The laws typically include a list of exceptions, many of which this blog has explained. Read More ›
An online ad shows a beautiful horse for sale, and the buyer is drawn in. The ad describes the horse as a perfect show horse, unflappable trail horse, kid-friendly, easy-keeper, and free of vices. The price is low, and the buyer rushes to make the purchase. The buyer makes the purchase sight unseen and sends money to the seller, a total stranger. The buyer sought no veterinary pre-purchase examination and no drug screen. The parties had no written contract.
After the horse arrives, serious problems become apparent. The horse might show none of the characteristics that were so glowingly advertised. Registration papers might not exist. The horse might be seriously lame or ill. The horse might be downright dangerous or untrained. When the buyer complains, the seller refuses to rescind the deal.
Certainly, buyers in these situations may have options available to them for legal recourse. But most buyers will keep the horse rather than invest in legal fees. Read More ›
On June 23, 2015, Michigan’s Gov. Rick Snyder signed into law an amendment to Michigan’s Equine Activity Liability Act (“EALA”). The law was amended by Public Act 87 of 2015. You can find it here.
The new amendment targets a portion of Michigan’s EALA involving its exceptions –sections of the law on which people can file equine-related personal injury lawsuits. As enacted in 1994, Michigan’s EALA included four exceptions: Read More ›
47 states now have an Equine Activity Liability Act. These laws, in various ways, limit or control liabilities associated with equine activities. Nevada is the latest state to pass such a law. On May 27, 2015, Nevada’s Governor approved SB 129. Here’s a link to this new law. Read More ›
Will “Dangerous Land” Keep Your State’s Equine Activity Liability Act From Protecting You? Julie's recent article, published in the latest Equine Chronicle, addresses this important liability issue. Take a look: http://www.equinechronicle.com/dangerous-land/
A California farrier (horseshoer) with 45 years of experience was hired to trim a horse’s hooves. While working in an outdoor corral, the horse knocked him down, and his head hit a rock. He died from his injuries, and his estate sued the horse owner who also owned the property. The trial court dismissed the case, and the California Court of Appeals agreed. Read More ›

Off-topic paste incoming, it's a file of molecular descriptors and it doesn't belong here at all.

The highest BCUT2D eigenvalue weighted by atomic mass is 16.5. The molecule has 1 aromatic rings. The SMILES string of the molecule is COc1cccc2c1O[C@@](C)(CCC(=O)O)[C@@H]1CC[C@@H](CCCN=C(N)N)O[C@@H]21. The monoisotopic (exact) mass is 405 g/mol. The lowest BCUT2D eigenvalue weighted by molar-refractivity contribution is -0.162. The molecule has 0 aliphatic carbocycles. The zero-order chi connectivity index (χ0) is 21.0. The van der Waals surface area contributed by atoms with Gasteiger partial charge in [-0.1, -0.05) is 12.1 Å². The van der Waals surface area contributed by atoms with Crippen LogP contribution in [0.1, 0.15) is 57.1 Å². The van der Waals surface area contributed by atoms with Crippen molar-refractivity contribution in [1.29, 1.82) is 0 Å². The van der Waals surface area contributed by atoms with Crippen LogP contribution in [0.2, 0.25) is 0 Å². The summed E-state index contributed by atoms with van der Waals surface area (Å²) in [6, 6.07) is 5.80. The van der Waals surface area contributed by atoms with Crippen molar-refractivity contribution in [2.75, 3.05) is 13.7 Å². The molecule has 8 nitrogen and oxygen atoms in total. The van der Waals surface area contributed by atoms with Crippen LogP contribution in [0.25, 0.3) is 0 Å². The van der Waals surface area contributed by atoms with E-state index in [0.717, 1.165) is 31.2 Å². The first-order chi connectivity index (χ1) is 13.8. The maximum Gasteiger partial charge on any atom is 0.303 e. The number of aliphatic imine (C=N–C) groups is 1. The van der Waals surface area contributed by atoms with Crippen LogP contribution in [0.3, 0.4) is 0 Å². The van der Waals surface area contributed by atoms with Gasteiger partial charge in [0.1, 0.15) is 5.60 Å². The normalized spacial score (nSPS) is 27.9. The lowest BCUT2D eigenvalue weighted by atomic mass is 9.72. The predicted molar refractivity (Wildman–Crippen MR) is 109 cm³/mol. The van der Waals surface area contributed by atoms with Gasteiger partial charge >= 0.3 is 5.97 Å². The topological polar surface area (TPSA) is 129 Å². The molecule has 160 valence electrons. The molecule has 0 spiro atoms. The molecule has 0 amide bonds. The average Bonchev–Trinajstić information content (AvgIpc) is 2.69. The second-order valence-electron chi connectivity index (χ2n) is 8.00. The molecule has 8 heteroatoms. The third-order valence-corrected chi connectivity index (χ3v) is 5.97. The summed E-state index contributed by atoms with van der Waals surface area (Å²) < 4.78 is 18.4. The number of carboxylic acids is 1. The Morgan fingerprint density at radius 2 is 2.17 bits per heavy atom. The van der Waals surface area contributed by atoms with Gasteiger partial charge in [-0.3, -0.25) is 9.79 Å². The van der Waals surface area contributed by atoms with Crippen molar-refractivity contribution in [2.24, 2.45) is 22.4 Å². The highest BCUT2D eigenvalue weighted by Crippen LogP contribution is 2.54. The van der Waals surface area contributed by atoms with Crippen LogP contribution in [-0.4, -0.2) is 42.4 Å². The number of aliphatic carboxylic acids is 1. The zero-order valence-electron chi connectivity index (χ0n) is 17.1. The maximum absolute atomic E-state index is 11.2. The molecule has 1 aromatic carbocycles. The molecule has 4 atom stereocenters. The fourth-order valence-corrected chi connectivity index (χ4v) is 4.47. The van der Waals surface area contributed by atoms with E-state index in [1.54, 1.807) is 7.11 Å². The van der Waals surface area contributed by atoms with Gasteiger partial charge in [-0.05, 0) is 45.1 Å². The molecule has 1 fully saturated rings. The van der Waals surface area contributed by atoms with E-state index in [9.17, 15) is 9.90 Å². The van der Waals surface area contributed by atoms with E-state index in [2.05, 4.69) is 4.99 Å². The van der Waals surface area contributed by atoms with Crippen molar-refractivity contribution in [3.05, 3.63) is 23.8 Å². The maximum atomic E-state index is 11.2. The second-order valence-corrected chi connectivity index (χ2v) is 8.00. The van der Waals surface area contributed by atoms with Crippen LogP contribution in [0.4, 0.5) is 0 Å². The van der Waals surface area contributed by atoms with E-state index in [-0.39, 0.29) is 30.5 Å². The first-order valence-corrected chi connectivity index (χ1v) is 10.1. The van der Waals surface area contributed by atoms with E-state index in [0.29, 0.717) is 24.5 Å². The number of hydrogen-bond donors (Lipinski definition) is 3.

As this blog has reported in the past, courts nationwide have disagreed as to whether parents can legally release away personal injury claims of their minor children.
In a decision issued earlier this year, a California appellate court found that a horse trainer/riding instructor's release of liability, signed by a mother as well as her teenage daughter, was enforceable. Accordingly, the court held that a lawsuit against the trainer (who was also referred to as a "coach") arising from the teenager's death, was properly dismissed. Read More ›
If any of these incidents occurred in a state with an Equine Activity Liability Act (“EALA”), could the injured rider base his or her lawsuit on the “faulty tack or equipment” exception? *
Over the years, courts have examined the issue of what qualifies as “faulty tack or equipment.” In these two cases, the courts were convinced that a loose cinch or girth does not. Read More ›
In April 2015, Julie Fershtman travels across the country for two speaking engagements regarding the Equine Activity Liability Acts (“EALAs”), including the National Conference on Equine Law. A lawyer with hands-on experience involving these laws nationwide, Julie will discuss recurring issues. Forty-six states now have some form of an EALA (except for California, Maryland, Nevada and New York).
One recurring issue is whether an injured person’s claims under an EALA can be released away. The majority view is that waivers/releases can potentially bar EALA claims. Courts in these states (as of 3/2015) have issued rulings to this effect: Read More ›
You’re about to apply for equine mortality insurance on your new horse. What you might not know is that these policies are unique, and some features of this type of insurance might surprise you. For example: Read More ›